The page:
Doesn't over(/under)sampling an imbalanced dataset cause issues?

I'm reading a lot about how to use different metrics specifically for imbalanced datasets (e.g. two classes present, but 80% of the data is one class) and how to tackle the issue of imbalanced datasets.

One trick is to oversample, so to take more (or even duplicate some) data belonging to the underrepresented class. I've tried this and did achieve better results (before my models would easily just predict a single class for everything, achieving 80% accuracy lol).

However, I was wondering, will this model work well with real-life data? One of the 'laws' of data science/machine learning is that your training data has to have the same/similar attributes as your live data you're intending to use your model on. However, by oversampling, I create a dataset that's 50% one class and 50% other, as opposed to the "natural", real-life-data having 80% of one class and 20% of the other.

So I guess the question in short is: Will oversampling my imbalanced dataset of 80/20 class distribution to 50/50 class distribution impact the usability of my model for real-life data? Why?

Yes, the classifier will expect the relative class frequencies in operation to be the same as those in the training set. This means that if you over-sample the minority class in the training set, the classifier is likely to over-predict that class in operational use.

To see why it is best to consider probabilistic classifiers, where the decision is based on the posterior probability of class membership p(C_i|x), but this can be written using Bayes' rule as

$$p(C_i|x) = \frac{p(x|C_i)p(C_i)}{p(x)}\qquad$$ where $$\qquad p(x) = \sum_j p(x|C_j)p(c_j)$$,

so we can see that the decision depends on the prior probabilities of the classes, $$p(C_i)$$, so if the prior probabilities in the training set are different than those in operation, the operational performance of our classifier will be suboptimal, even if it is optimal for the training set conditions.

Some classifiers have a problem learning from imbalanced datasets, so one solution is to oversample the classes to ameliorate this bias in the classifier. There are to approaches. The first is to oversample by just the right amount to overcome this (usually unknown) bias and no more, but that is really difficult. The other approach is to balance the training set and then post-process the output to compensate for the difference in training set and operational priors. We take the output of the classifier trained on an oversampled dataset and multiply by the ratio of operational and training set prior probabilities,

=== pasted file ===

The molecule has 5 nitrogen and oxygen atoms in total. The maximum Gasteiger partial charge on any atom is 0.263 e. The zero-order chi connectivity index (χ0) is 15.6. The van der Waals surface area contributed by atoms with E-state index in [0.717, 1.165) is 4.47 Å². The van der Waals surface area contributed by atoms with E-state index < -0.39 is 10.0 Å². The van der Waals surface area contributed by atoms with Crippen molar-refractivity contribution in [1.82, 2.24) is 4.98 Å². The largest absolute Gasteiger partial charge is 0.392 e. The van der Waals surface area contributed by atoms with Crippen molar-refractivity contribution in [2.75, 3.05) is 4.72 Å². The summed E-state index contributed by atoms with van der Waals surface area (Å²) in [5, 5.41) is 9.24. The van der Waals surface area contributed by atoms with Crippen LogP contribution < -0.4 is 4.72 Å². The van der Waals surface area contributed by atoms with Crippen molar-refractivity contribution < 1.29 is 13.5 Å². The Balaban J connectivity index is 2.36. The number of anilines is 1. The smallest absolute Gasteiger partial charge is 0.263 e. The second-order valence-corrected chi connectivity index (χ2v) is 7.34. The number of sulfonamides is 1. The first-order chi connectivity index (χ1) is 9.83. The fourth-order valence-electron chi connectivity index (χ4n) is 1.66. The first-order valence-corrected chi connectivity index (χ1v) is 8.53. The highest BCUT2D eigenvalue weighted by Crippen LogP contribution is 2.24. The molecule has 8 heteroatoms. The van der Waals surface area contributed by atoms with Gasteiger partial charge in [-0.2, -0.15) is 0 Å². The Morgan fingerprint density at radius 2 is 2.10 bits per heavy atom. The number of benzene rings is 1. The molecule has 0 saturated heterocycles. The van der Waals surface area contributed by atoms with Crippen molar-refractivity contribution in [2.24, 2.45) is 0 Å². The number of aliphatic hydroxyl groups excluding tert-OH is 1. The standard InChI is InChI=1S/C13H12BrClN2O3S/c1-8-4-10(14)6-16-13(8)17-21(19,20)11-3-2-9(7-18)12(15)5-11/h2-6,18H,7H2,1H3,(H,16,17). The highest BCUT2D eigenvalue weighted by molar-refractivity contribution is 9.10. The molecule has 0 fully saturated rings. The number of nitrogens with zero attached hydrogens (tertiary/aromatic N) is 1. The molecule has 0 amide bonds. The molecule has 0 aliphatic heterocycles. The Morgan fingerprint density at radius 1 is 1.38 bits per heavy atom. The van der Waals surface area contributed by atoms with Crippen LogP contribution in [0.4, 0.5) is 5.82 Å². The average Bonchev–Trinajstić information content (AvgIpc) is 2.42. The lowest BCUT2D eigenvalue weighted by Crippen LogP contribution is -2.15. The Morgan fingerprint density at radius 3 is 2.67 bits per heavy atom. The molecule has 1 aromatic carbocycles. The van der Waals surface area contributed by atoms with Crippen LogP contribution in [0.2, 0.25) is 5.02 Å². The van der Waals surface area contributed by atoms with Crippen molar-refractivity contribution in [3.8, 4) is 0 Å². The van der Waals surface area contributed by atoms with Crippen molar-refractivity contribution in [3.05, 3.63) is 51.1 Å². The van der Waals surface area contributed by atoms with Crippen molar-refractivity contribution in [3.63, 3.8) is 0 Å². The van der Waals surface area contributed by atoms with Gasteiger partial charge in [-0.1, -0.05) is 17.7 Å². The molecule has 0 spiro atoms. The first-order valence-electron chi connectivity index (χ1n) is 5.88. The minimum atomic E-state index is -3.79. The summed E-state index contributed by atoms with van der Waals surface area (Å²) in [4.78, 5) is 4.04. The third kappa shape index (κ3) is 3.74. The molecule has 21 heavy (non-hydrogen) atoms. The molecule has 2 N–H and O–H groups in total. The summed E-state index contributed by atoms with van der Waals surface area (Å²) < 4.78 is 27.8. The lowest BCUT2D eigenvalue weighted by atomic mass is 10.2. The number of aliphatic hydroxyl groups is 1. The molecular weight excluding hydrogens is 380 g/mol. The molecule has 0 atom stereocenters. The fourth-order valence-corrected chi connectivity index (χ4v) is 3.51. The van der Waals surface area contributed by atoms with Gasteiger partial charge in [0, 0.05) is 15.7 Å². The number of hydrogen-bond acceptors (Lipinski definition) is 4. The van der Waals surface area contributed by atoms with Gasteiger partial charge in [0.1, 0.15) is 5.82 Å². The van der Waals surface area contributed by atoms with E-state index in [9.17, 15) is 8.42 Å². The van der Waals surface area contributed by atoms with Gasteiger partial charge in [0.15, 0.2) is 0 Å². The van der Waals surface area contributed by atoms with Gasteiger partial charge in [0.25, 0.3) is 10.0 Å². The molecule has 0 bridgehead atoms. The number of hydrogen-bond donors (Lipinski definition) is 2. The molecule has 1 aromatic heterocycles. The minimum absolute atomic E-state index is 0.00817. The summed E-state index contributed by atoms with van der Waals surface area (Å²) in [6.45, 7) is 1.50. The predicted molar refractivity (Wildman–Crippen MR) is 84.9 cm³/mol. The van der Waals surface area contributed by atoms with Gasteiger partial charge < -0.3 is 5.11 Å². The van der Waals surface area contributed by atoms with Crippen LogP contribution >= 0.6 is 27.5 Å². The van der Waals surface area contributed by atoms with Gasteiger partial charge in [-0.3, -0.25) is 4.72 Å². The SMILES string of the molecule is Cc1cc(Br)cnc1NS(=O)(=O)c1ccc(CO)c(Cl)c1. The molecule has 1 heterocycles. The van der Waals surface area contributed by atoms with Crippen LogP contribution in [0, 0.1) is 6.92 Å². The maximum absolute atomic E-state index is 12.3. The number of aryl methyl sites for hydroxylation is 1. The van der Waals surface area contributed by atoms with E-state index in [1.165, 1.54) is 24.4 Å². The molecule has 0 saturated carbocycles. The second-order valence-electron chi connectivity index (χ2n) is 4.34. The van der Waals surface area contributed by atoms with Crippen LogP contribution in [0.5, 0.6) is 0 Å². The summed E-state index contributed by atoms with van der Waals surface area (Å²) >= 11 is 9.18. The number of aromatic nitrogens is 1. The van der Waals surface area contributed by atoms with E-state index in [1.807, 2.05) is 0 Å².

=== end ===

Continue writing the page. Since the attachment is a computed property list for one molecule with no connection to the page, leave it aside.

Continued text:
$$q_o(C_i|x) \propto p_t(x|C_i)p_t(C_i) \times \frac{p_o(C_i)}{p_t(C_i} = p_t(x|C_i)p_o(C_i)$$

Quantities with the o subscript relate to operational conditions and those wit the t subscript relate to training set conditions. I have written this as $$q_o(C_i|x)$$ as it is an un-normalised probability, but it is straight forward to renormalise them by dividing by the sum of $$q_o(C_i|x)$$ over all classes. For some problems it may be better to use cross-validation to chose the correction factor, rather than the theoretical value used here, as it depends on the bias in the classifier due to the imbalance.

So in short, for imbalanced datasets, use a probabilistic classifier and oversample (or reweight) to get a balanced dataset, in order to overcome the bias a classifier may have for imbalanced datasets. Then post-process the output of the classifier so that it doesn't over-predict the minority class in operation.

• Magical answer, thank you!! May 4 '21 at 11:31
• @lte__ no problem, I'm working on a tutorial at the moment and this is one of the topics May 4 '21 at 15:51

Undersampling should mostly not be preferred because it causes a huge amount of data loss. In the end, we are giving so much effort to collect data and it basically does not make sense when we throw them away. The issue is here is that you lose samples where your model could learn new things.

Oversampling usually works better as you observed but the problem is that the synthesized samples might be noisy and might not perfectly reflect real-world situations. So, it also creates some deficiencies. So, to what extent oversampling will work depends on your capabilities of generating synthesized samples that are just like real-world samples. Of course, it is again dependent on the problem's complexity. If your generated samples are not like real-world samples, your model will learn on noisy samples which will probably reduce your accuracy in the wild.

• You shouldn't undersample or oversample, unless you know the imbalance is causing a problem. Apparently nobody knows how to determine whether there is a problem stats.stackexchange.com/questions/539638/… and are probably making their classifier worse by fixing a problem that doesn't exist. Imbalance causes no problem whatsoever, provided you have enough data - in which case, just leave the data as it is. Aug 19 '21 at 9:38